December 2015

Were it not for

Were it not for two creative writing classes at Brandon University, Monday evening would have been much duller. On December 7th, students from two classes (Di Brandt’s Intermediate Workshop in Creative Writing 30:356: Multi-Genre Multimedia Disjunctive Poetic Narrative Dream Text and Dale Lakevold’s Creative Non-Fiction Writing 30:352) presented excerpts from the works they have been creating this term. The large audience heard translated poems, personal reflections, true stories, and much more. The diversity was astounding. Congratulations to all the participants, and thank you for sharing your work.

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New Library Resource: OED Online

Grimalkin. Engleimous. Naology.

Confused? The Oxford English Dictionary can help. BU students and faculty now have online access to the Oxford English Dictionary, “the definitive record of the English language.” This is big news. The OED is the place to find the meanings, origins, and historical usages of words, and now it’s available online.

To access the resource, go to the library main page and choose “Oxford English Dictionary” from the “Reference Links” drop-down list. Then bask in the glory of an expanded vocabulary.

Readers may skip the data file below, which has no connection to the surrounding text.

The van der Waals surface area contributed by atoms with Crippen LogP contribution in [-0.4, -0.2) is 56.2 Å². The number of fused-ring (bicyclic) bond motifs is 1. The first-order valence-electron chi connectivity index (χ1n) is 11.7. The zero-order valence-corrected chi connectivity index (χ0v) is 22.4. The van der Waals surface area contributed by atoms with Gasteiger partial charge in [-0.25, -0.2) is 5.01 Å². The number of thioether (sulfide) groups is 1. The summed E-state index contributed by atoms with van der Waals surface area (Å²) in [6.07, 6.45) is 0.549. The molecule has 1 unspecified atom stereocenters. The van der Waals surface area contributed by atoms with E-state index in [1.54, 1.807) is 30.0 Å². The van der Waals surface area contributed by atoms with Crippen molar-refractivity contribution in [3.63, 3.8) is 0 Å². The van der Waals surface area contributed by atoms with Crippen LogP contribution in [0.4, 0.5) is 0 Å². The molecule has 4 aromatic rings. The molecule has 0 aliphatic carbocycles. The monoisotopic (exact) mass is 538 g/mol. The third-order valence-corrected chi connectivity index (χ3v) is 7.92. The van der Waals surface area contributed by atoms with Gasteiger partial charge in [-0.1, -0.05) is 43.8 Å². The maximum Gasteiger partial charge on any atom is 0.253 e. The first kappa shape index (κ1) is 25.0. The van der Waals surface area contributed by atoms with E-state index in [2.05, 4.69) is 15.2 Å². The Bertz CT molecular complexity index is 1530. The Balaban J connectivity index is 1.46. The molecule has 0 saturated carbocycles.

Creative Arts on display: Di Brandt’s questions i asked my mother

20151202_163558_HDRThe BU Library Gathering Space was filled to the brim on December 2nd for the book launch of Di Brandt’s 30th anniversary edition of questions i asked my mother, published by Turnstone Press. The event was part of the HAWKWEED Literary Forum, generously co-sponsored by Turnstone Press and the Dean of Arts office.

The book launch began with a brief artist talk by Becky Chinn, who painted the beautiful new cover art for the book. Chinn exhibited a range of her watercolours painted in a variety of landscapes she has lived in or visited, from southwestern Manitoba, to San Fransisco, to China and southern Europe.

Betty Braaksma, BU Chief Librarian, gave an eloquent introduction of Di Brandt, citing her (and other’s) appreciation for Di Brandt’s poetry and many other publications. Braaksma, citing numerous scholarly and professional reactions to Di Brandt’s work, emphasized the cultural impact of her poetry in Canada and the rest of the world.

Di Brandt then reminisced about the literary landscape in which the book first appeared, one in which neither women’s nor Mennonite’s voices were prominent. She also mentioned the important role of her writing group, which supported and spurred on her writing. Brandt concluded her brief talk by reading some of the moving and eloquent poems that made the book a bestseller.

As an additional treat, Sarah Hall then sang some traditional German Mennonite folksongs as sung in the traditionalist Mennonite villages of Di Brandt’s childhood.

Visual arts, Poetry, Song. The event was a truly multi-disciplinary one, exemplifying also the ethos of the Creative Arts degree offered at Brandon University.

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Photo Credit: Elizabeth Tardiff. More photos…

November 2015

Flash Fiction Friday: Fresh and Frosty